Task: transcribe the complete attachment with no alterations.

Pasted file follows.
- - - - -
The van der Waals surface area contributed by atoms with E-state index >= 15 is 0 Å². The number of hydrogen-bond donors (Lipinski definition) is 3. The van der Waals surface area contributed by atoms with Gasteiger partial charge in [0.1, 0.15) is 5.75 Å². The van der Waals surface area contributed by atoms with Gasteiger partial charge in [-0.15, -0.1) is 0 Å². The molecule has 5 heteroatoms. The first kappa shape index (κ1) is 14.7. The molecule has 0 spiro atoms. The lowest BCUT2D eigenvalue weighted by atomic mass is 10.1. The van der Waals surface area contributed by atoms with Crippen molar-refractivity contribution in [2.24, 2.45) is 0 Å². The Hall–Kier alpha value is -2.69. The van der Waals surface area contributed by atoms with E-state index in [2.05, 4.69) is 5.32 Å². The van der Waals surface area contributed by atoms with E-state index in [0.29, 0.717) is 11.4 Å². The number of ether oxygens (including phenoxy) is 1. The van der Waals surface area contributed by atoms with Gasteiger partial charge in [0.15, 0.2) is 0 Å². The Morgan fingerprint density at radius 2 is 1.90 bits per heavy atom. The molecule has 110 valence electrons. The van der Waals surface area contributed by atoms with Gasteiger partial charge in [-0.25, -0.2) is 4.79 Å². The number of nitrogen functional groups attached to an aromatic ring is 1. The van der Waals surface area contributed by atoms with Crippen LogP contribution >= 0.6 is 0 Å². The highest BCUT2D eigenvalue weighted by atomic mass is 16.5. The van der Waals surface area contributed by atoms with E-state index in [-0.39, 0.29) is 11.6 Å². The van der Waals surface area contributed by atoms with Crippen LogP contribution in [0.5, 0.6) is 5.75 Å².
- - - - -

The van der Waals surface area contributed by atoms with E-state index >= 15 is 0 Å². The number of hydrogen-bond donors (Lipinski definition) is 3. The van der Waals surface area contributed by atoms with Gasteiger partial charge in [0.1, 0.15) is 5.75 Å². The van der Waals surface area contributed by atoms with Gasteiger partial charge in [-0.15, -0.1) is 0 Å². The molecule has 5 heteroatoms. The first kappa shape index (κ1) is 14.7. The molecule has 0 spiro atoms. The lowest BCUT2D eigenvalue weighted by atomic mass is 10.1. The van der Waals surface area contributed by atoms with Crippen molar-refractivity contribution in [2.24, 2.45) is 0 Å². The Hall–Kier alpha value is -2.69. The van der Waals surface area contributed by atoms with E-state index in [2.05, 4.69) is 5.32 Å². The van der Waals surface area contributed by atoms with E-state index in [0.29, 0.717) is 11.4 Å². The number of ether oxygens (including phenoxy) is 1. The van der Waals surface area contributed by atoms with Gasteiger partial charge in [0.15, 0.2) is 0 Å². The Morgan fingerprint density at radius 2 is 1.90 bits per heavy atom. The molecule has 110 valence electrons. The van der Waals surface area contributed by atoms with Gasteiger partial charge in [-0.25, -0.2) is 4.79 Å². The number of nitrogen functional groups attached to an aromatic ring is 1. The van der Waals surface area contributed by atoms with Crippen LogP contribution >= 0.6 is 0 Å². The highest BCUT2D eigenvalue weighted by atomic mass is 16.5. The van der Waals surface area contributed by atoms with E-state index in [-0.39, 0.29) is 11.6 Å². The van der Waals surface area contributed by atoms with Crippen LogP contribution in [0.5, 0.6) is 5.75 Å².